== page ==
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May 18, 2017

Is Senate Inquiry Done? Top Members Disagree

Aldo Salazar

Has the usefulness of the Senate Special Select Committee come to an end? Since November more than fifteen persons have been called to testify, some more than once, but only Elvin Penner was of Cabinet rank at the time and other Ministers of Government whose names have been called in the report have yet to sit in the hot seat. So it came as a surprise to reporters when in an interview on Wednesday, the Chairman of the Committee, Aldo Salazar, said he was close to being ready to write a report for the Inquiry. Needless to say, at least one other member of the Committee, Senator Eamon Courtenay, disagrees, believing that many more persons need to be called. We share their differing views.


Aldo Salazar, Chair, Senate Special Select Committee

“I want to signal that I feel that this Senate Committee is coming to the end of its usefulness. We are tasked with a certain duty. I feel that I am prepared to write most of my report at this point. For me I feel that there are a few witnesses left, and then I can write my report or we can start to work on the report. I think that to allow it to drag on any further is really going to undermine the entire process, the entire objective, which is going to cause exactly this: it’s going to become a political [circus]. I believe I was the first to say that this is not a soap opera; it’s a serious thing.”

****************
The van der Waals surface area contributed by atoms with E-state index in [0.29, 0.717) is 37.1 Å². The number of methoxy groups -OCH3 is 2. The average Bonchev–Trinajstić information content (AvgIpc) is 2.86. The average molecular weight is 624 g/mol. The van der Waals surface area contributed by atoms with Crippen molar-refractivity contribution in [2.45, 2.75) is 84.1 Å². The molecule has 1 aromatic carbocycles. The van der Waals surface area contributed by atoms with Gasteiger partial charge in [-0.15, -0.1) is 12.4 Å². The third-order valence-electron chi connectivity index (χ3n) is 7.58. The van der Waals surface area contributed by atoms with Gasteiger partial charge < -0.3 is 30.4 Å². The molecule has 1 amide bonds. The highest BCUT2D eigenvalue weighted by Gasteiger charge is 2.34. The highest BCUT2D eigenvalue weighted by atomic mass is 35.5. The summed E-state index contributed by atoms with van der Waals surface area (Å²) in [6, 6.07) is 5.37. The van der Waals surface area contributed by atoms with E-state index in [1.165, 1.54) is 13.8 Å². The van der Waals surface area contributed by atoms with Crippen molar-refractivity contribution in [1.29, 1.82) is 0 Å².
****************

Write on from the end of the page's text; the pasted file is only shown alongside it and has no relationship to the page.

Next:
Eamon Courtenay

Eamon Courtenay, P.U.P. Senator

“There are a lot more witnesses that need to be called before we are finished. The terms of reference for the Committee are wide and I think we have a duty to ensure that we call all relevant persons to give their testimony, to ensure that what has happened does not happen again. For political reasons, people want this inquiry to end very quickly, in order to stop the haemorrhaging; that cannot be the reason you extend or shorten this inquiry. This inquiry is inquiring into evidence and we should do so until we have completed our task, regardless of the political consequences.”


Former Ambassador of Belize to the Republic of China (Taiwan), Cherie Nisbet, and whistleblower in the Edmond Castro visa recommendations case, Alvarine Burgess, are confirmed to be next week’s witnesses.

Viewers please note: This Internet newscast is a verbatim transcript of our evening television newscast. Where speakers use Kriol, we attempt to faithfully reproduce the quotes using a standard spelling system.

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